If ever there was a game that clearly illustrates why the Washington Redskins were willing to sign a soon-to-be 34-year-old Donovan McNabb to a five-year contract extension, it was the 19-16 overtime win over the Tennessee Titans.
Not because he completed 30 of 50 passes for 376 yards with one touchdown and one interception. Not because the Redskins’ offense, led by McNabb, converted eight of 16 third downs on the day and had the ball for more than 40 minutes. Not even because the 12-year veteran was able to overcome a lack of conditioning and football smart to put his team in a position to kick the game winner in overtime.
No, the Titans game is a perfect example of why the Redskins were willing to keep McNabb longer not so much because of anything he did, but rather, because of the actions of the opposing quarterback.
You might have heard that Titans quarterback Vince Young was pulled from the game in the second half after suffering a torn flexor tendon in his right thumb Sunday. The fifth-year pro apparently banged the thumb on his throwing hand on the helmet of Redskins defensive lineman Maake Kemoeatu and was affected by the play enough that his head coach thought it best to finish the game without him.
"If I thought Vince could go out and give us the best chance to win, then he would've gone back on the field," said Tennessee coach Jeff Fisher after the game. "I was not going to put him on the field, knowing ahead of time he had an injury that would prohibit him from throwing accurately."
Young, of course, was not thrilled to learn his day was over. And really, it’s hard to blame any competitor for wanting to go back into the game when the outcome is still very much up in the air. But instead of handling the situation properly, Young had a hissy fit. He had a temper tantrum. He took his ball and went home.
Young took his jersey and shoulder pads and threw them into the crowd as he stormed off the field. And then, while Fisher was attempting to address his team after the loss, Young continued to be a distraction – muttering obscenities under his breath but loud enough to cause another scene and ensure everyone nearby knew he was still disgruntled.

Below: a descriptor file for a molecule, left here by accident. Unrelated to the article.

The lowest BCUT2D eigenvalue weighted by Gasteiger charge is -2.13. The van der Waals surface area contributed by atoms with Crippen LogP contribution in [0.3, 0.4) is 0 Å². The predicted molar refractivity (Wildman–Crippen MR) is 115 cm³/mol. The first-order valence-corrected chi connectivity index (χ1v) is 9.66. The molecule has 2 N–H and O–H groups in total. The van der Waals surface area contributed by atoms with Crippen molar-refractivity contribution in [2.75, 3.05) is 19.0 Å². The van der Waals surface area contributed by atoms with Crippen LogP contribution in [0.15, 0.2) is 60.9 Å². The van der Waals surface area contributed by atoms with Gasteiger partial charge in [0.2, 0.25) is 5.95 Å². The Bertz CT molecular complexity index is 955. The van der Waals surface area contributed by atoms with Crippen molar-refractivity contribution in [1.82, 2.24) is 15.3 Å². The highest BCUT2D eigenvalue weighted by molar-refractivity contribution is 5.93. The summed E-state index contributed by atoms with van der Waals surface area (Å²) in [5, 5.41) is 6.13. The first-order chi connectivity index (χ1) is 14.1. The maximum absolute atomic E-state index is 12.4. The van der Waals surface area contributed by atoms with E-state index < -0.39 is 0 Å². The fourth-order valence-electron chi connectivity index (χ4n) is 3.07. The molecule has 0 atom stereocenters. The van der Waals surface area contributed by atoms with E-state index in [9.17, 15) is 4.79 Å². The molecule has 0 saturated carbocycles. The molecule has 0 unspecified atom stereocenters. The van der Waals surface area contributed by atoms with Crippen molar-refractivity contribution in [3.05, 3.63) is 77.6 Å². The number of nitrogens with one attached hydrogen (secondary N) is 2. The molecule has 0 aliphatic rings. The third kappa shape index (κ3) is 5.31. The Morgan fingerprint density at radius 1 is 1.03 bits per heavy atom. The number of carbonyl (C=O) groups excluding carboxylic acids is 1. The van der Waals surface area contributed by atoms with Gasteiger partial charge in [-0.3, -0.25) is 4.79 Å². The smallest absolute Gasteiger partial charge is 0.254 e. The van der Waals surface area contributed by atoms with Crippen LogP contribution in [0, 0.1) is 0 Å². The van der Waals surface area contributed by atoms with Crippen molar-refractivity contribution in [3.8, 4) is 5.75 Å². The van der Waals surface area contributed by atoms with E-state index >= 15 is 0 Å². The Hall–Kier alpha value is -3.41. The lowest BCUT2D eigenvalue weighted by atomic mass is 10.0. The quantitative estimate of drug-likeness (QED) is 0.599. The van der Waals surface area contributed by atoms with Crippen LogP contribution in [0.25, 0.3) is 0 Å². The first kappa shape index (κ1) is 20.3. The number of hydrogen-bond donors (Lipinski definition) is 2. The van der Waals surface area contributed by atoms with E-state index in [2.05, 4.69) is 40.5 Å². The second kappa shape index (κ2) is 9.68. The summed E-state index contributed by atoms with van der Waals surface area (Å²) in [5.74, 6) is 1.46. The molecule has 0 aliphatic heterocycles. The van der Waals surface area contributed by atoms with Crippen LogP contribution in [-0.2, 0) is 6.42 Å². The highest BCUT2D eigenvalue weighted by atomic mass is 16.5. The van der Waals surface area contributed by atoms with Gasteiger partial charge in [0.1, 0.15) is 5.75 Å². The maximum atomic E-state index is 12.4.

When Fisher tried to talk to him, Young opted to storm out of the locker room.
"Don’t walk out on your teammates," Fisher said to Young.
"I’m not walking out on them, I’m walking out on you," his supposed franchise quarterback responded.
And then, to the absolute surprise of no one, Tennessee announced 24 hours later that Young’s season is over. Sure, Fisher was kind enough to say that Young needs season-ending surgery on his thumb and that’s the reason why the 27-year-old is done, but you get the sense that after Sunday’s outburst this was really the only possible outcome.
And now the Titans are in the hands of someone allegedly named Rusty Smith, a baby-faced rookie out of Florida Atlantic. The sixth-round pick might very well turn out to be the next Tom Brady, who was also a sixth rounder, but he wasn’t up to the task against Washington. In his first live action as a pro, Smith completed three of nine passes for 62 yards with one interception. Smith’s quarterback rating for the day was 19.0, which is fitting because he looks young enough to still be a teenager.
Now, I bring all of this up to remind Redskins fans just how fortunate we are to have McNabb in town. He’ll be the first to admit that he needs to perform better on the field than he did the first half of the 2010 season, but there’s no questioning how McNabb handles himself off of the field.